On September 8th I asked my readers to host picnics and to send me the results. The following is one of 27 amazing submissions, the best of which will win an entire cow , courtesy of US Wellness . Vote for your favorite on October 8.
The idea for our Grokfeast came from brainstorming what a true primal feast would look like. The logical answer, we would catch it ourselves! From here, the idea developed to create the ultimate scavenger hunt, hopefully including catching our own dinner! I developed a list for the “hunt” that included catching, gathering and hunting various animals. I also put a lot of emphasis on including primal movements like carrying heavy things, climbing, moving slowly, hanging, etc. This all-day adventure would hopefully provide our dinner, but I had a brisket from our local grass-fed beef guy just in case.
We held our Grokfeast to celebrate the coming of age (age 4 that is!) of one of the younger members of our tribe. The group decided that the hunt would be more fun if we did guys vs. girls and we could only use knives or tools we made ourselves. We had to carry any necessary tools in our backpacks and each group had a child with them (ages 2 and 4). (Primal movement #1: carrying child long distances while hiking!) Almost the whole group wore five-fingers and the kids ended up barefoot after losing their shoes playing in the spring.
The setting for our hunt could not have been more perfect. We hiked into the woods and found a cave, several blue holes and a natural spring all on about 100 acres of woods. “The Great Hunt and Gather” was an all day event that included primal movement and realistic primal activities. During our several-hour “hunt” we swung on vines, climbed trees, made rafts, and grok-grawled through the caves. Each team had to acquire a heavy rock as the first item on the list and carry it for the duration of the hunt (Primal movement #2: lift heavy things!).
We gathered edible plants, berries, nuts and roots as well as some more wiggly sources of nutrition. The real test of primal guts was eating our catches after! The walnuts, acorns and crab apples were not too bad, the ants, crickets, worms other insects were a little more interesting! We played in a natural spring, explored the inside of a cave, and climbed trees like we were kids again. On the course of our “hunt” I realized that the primal lifestyle comes rather naturally to children. They play hard, run hard and rest when they are tired. Climbing trees is not a workout but an adventure to them, and we realized we could learn a lot from the example of our kids!
The ultimate challenge part of the hunt was to actually catch an animal and bring it back. We realized that back in the day of Grok, the men would have done the hunting and the women done the gathering, and this played out in our “hunt” as well. The guys naturally focused on trying to catch animals and the girls focused on the foraging and gathering of plants. Unfortunately, we saw very few wild animals and our hunting attempts proved futile. (In our defense, on past camping trips the guys have caught and eaten turtles, snakes, rabbits and other small animals.)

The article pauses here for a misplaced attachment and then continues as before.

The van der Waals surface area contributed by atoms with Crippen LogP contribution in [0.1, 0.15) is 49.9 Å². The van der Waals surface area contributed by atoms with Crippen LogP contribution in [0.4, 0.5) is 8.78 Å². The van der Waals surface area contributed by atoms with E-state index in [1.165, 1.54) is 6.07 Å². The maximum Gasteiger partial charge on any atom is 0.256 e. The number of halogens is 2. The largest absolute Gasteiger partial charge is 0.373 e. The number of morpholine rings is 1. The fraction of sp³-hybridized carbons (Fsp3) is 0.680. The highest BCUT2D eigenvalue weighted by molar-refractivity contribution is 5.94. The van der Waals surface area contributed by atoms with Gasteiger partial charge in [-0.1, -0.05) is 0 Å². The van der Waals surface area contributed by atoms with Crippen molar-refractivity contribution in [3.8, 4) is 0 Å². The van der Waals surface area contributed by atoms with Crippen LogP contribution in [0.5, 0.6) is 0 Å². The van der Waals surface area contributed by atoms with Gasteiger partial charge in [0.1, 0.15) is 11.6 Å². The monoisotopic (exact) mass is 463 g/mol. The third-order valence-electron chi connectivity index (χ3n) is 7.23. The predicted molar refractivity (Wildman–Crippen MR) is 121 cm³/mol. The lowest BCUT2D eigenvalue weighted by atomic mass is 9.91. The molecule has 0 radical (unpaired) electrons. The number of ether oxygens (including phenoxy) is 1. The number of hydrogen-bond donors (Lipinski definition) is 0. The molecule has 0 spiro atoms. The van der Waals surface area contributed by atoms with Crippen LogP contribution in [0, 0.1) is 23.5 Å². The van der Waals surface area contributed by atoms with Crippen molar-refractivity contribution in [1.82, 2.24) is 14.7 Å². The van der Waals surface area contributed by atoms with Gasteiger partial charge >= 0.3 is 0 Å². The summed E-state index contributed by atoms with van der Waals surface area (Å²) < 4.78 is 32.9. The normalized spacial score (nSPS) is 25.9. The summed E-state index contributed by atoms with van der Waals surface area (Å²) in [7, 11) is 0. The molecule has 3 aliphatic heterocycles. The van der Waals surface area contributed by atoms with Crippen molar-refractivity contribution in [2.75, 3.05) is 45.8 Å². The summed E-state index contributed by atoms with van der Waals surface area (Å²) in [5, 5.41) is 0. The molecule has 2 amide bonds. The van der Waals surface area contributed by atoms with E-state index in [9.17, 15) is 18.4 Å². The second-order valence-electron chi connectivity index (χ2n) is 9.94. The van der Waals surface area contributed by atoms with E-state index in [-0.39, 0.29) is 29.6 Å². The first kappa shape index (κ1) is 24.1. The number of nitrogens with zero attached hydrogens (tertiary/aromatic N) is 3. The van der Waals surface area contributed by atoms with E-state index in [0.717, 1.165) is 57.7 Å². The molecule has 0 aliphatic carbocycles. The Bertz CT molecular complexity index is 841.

We logged several hours of hiking and climbing and were building slingshots and spears when we realized our time was almost up… unplanned primal movement #3 -sprinting! We did a full out sprint, carrying children, rocks and spears to make it by our time limit. Not quite the same as being chased by a wild animal but the adrenaline was definitely there! Tired from the hiking, lifting, climbing and running, and with our daily quota of vitamin D, we headed back to camp. The day was a blast and was more “play” than anything.
Our day in the wild gave us all a little more respect for our primal ancestors! At the end of our hunt, we realized that if we were left to hunt for ourselves, we would not fare so well as Grok, but had a great time on our primal day. Through we couldn’t actually catch our own food, we came back to a feast foraged at our local grassfed-organic meat farm.
After our primal feast, we all relaxed by the bonfire the guys had built. It was a perfect night of 50 degree weather and the fire was wonderful. We had four generations of family there, and some good friends, and we realized it had been way too long since we had all just taken time to relax and enjoy nature. We told stories, looked at the stars, and played capture the flag in the dark.
We slept under the stars and between the exercise, great food and fresh air, got some of the best sleep we have ever gotten! We all felt great the next day and it was easy to see why Grok was healthier than we are today. Not everyone in the group was 100% primal before our Grokfest, but after all the fun, food and great sleep, everyone was a lot more open to the idea!
Spears family and friends
Needed items to bring:
Might be nice to have:
Catch, hunt, trap, or otherwise procure a small (or large) animal. No firearms can be used. All weapons must be knives you already have on you or weapons you make during the hunt. Must be willing to eat it. Must be procured legally. Cannot be someone’s pet. Must be mammal, amphibian, reptile or fowl (no rodents!). Must be alive or killed humanely. 75 points (+50 if you get it with your homemade slingshot or spear + 10 more if you do it wearing your costume)
See more pics relating to this Grokfeast at Wellness Mama .